When you were in nursery school, did you ever turn cream into butter?
Is that a weird question?
When I was in nursery school, our teachers brought in cream (and salt) and an empty babyfood container (those small ones that look like tiny servings of apple sauce- but it's really like ground meatloaf or whatever other gross foods they blend for babies). We all sat in a circle and took turns shaking the glass babyfood container for probably 30 seconds each, and after about 20 minutes it turned into a lump of butter. We strained the lump to get the water out, and then we all got to spread the butter on crackers. I remember being in awe of how we were able to change something from a liquid state to a solid state, all just by shaking a jar.
There was another circle of kids making butter near our carpet and their babyfood container ended up breaking and glass fell into their cream/butter. We gave them our butter to share. I remember looking at their broken cream, glittering with glass.
Last night I went to see Joshua Clover, Simone Muench, and Philip Jenks read. Clover read a long poem that was really f*cking stunning. It felt like his poem sucked down all the cities in the world through a secret wind tunnel in the sticky floor of some LA cinema, and funneled them back out, in the form of fir tree seeds, through a prism, into your bicycle's basket. I'm saying it will slap you around. I'd never read Jenks's poetry before but I dug it. I'm going to go out and buy his book now, which has a killer title: My First Painting Will Be "The Accuser."
MY FIRST PAINTING WILL BE “THE ACCUSER”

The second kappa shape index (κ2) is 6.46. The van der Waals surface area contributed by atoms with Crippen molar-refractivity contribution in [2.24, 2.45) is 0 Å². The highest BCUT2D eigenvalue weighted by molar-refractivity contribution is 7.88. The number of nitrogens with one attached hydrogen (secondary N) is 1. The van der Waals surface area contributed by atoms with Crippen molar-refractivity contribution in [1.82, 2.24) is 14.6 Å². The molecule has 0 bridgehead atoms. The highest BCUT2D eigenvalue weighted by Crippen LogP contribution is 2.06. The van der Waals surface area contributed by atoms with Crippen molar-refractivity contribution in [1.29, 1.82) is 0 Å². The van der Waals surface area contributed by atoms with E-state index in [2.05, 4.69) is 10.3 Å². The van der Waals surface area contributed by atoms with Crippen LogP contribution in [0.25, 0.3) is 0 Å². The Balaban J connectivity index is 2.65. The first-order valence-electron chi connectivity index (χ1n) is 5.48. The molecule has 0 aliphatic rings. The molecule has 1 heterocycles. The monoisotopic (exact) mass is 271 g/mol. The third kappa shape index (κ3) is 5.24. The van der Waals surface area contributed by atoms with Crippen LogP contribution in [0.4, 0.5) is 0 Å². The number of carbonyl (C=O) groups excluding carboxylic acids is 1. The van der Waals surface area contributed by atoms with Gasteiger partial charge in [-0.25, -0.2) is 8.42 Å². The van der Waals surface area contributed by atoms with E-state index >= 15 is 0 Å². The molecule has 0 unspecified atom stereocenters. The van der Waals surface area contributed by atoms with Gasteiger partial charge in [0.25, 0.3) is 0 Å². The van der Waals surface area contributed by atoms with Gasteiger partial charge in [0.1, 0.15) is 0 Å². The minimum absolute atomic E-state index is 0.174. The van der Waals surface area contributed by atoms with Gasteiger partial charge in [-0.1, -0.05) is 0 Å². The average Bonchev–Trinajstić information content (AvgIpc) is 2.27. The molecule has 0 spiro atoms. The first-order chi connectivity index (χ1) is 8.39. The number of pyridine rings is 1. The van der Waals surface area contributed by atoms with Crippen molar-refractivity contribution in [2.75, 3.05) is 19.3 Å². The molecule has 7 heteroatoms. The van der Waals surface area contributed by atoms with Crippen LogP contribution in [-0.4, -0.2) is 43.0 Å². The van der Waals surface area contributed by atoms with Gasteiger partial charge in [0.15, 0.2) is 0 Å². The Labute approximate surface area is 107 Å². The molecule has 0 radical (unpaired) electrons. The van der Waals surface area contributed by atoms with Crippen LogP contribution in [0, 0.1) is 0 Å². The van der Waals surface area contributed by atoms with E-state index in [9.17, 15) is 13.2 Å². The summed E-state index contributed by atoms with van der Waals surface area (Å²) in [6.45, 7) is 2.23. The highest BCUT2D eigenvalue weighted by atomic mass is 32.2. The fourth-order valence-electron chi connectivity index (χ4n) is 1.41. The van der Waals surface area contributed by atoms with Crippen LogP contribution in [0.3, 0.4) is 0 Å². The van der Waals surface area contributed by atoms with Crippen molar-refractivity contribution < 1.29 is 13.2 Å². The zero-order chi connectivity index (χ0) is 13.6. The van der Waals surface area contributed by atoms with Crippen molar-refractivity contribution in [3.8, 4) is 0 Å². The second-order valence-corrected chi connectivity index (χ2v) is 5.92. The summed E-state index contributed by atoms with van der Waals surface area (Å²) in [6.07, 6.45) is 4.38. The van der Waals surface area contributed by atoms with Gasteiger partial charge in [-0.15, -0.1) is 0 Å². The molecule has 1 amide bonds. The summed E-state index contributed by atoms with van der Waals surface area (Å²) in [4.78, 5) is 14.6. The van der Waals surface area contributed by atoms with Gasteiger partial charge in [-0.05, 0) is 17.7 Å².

ISBN 0-939010-84-4 (paper) $12.95
Buy Now From CCNow
5¼ x 8
Interview with Philip Jenks
Inspired speech recording its own fall into dead letter, the poems of Philip Jenks are strange, original, terrifying. A stuttered apocalypse, they affirm our fellowship with all matter while suffering divinity's perpetual departure from our midst.
The second full-length volume from Jenks expands on the blistering lyrics of On the Cave You Live In (Flood Editions), by moving further into equal mixtures of social critique and sonic pattern. Philip Jenks grew up in West Virginia. He completed a Master's degree in creative writing at Boston University, and his ongoing engagement with Appalachian culture and politics led him to the University of Kentucky, where he worked at the Appalachian Center. In 2002, Jenks received his doctorate in Political Science. He currently is an assistant professor at Portland State University.
Visual cue in the title notwithstanding, Jenks's new collection is utterly aural. As he writes in his “poem for U. S. Maple”: “jesus said look no further / it's all in the hearing.” The rhymes and razor-sharp scaffolding of sound that vertically hold each page together do not, however, make for a page-bound poetry. These poems, baffled by boundaries—sea/land, inside the mind/outside the body—are “voiced” in the Joycean sense, muttered in prayer, proclaimed in anger, recording the experience of “being” at sea: “He falls apart / off his bones in the aisle and is a wander / plus a satyr hs vicious logos…” Through ample use of the prefix “hy” Jenks removes both the “his” and “story” from history and leaves us in animal sensation: “hyster,” or womb, the ultimate threshold between land and sea. And thus we have: hydra, hysterated, hysterectomy. This beautiful hermetic work is guided by an exacting craftsman possessed of an ethical mind.
I'm going to a party for this tonight (I love the used bookstore, Freebird):
Mike Heppner's Talking Man
from Small Anchor Press
Event: Man Talking Release Party
"because it only comes out once"
What: Night of Mayhem
Host: Freebird Books & Goods
Start Time: Friday, October 3 at 7:30pm
End Time: Friday, October 3 at 9:00pm
Where: Freebird Books & Goods